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P366 A service evaluation of pre-operative nutritional optimisation in patients with Crohn’s disease using exclusive enteral nutrition with or without supplementary parenteral nutrition

D. O'Hanlon1, A. Sandall1,2, A. Darakhshan3, A. Williams3, E. Westcott3, K. Patel4, P. Irving4, M. Lomer1,2

1Guy's and St.Thomas' NHS Foundation Trust, Nutrition and Dietetics, London, UK, 2King's College London, Nutritional Sciences Division, London, UK, 3Guy's and St. Thomas' NHS Foundation Trust, Colorectal Surgery, London, UK, 4Guy's and St. Thomas' NHS Foundation Trust, Gastroenterology, London, UK


Malnutrition is a significant problem in patients with Crohn’s disease (CD) who need surgery and leads to poor post-operative outcomes. The ideal method of pre-operative nutritional optimisation in CD is not known. Limited evidence suggests that exclusive enteral nutrition (EEN) improves nutritional and surgical outcomes. Some patients require supplementary parenteral nutrition (PN) to meet their nutrition requirements due to increased disease severity and/or phenotype. This service evaluation assessed nutritional and surgical outcomes in patients with CD who received pre-operative nutritional optimisation with EEN or supplementary PN.


Patients with stricturing and/or penetrating CD, who underwent surgery from January 2016 to December 2017 were offered exclusive enteral nutrition (EEN) for at least 6 weeks pre-operatively. Patients who could not meet nutrition requirements from EEN were offered supplementary PN. Comparisons were made between EEN and supplementary PN groups for baseline and pre-operative body mass index (BMI) and weight loss, length of stay (LOS), stoma formation and post-operative complications. Analysis used chi-squared for categorical data and t-test for continuous data. Statistical significance was set at p < 0.05.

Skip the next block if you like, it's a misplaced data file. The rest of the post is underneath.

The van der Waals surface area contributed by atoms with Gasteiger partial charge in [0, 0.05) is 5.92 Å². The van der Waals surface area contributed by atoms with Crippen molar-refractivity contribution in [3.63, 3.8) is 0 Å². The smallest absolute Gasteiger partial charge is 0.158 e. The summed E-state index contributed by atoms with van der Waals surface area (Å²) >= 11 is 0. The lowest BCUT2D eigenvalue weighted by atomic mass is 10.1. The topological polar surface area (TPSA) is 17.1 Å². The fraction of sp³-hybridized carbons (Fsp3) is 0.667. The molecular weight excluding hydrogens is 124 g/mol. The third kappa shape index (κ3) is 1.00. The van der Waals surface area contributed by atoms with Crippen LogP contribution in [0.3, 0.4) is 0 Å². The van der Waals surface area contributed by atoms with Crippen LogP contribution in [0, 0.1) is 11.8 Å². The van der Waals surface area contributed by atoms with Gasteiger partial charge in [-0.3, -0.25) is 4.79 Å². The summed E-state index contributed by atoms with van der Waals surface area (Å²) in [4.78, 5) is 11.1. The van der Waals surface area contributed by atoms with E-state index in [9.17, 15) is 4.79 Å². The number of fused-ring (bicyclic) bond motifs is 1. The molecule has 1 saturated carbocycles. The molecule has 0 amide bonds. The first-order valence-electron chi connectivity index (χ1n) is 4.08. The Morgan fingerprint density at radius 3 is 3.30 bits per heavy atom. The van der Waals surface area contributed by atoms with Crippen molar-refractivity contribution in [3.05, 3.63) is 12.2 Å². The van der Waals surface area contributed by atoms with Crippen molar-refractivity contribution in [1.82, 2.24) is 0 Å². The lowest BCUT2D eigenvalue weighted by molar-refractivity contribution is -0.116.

Forty-seven CD patients (29 males) with mean ± SD age (39.3 ± 14.9 years) received pre-operative nutritional optimisation. The EEN group (n = 36) had higher baseline BMI (kg/m2) (EEN: 23.6 ± 5.1 vs. PN: 18.0 ± 2.8, p < 0.001) and less unintentional weight loss at baseline (EEN: 4% ± 7 vs. PN: 14% ± 8, p < 0.001) compared with the supplementary PN group (n = 11). There was no change between baseline and pre-operative BMI in the EEN group (baseline: 23.6 ± 5.1 vs. pre-operative: 23.9 ± 4.7, p = 0.151) but BMI increased in the PN group (baseline: 18 ± 2.8 vs. pre-operative: 19.8 ± 2.7, p = 0.038). Patients on EEN had shorter LOS (days) (EEN: 9 ± 8 vs. PN: 26 ± 19, p = 0.002) and a lower stoma formation rate (EEN: 22% vs. PN: 64%, p = 0.01) compared with patients on supplementary PN. Fewer patients had a high output stoma ( >1 l/day) in the EEN group compared with the supplementary PN group (EEN 38% vs. PN: 63%, p = 0.004). There were no significant differences between groups for other post-operative complications (ileus, wound breakdown, infection, reoperation and readmission).


This service evaluation highlights the importance of pre-operative nutritional optimisation in CD patients. It shows that patients who can meet their nutritional requirements from EEN have better nutritional and surgical outcomes compared with patients who need supplementary PN.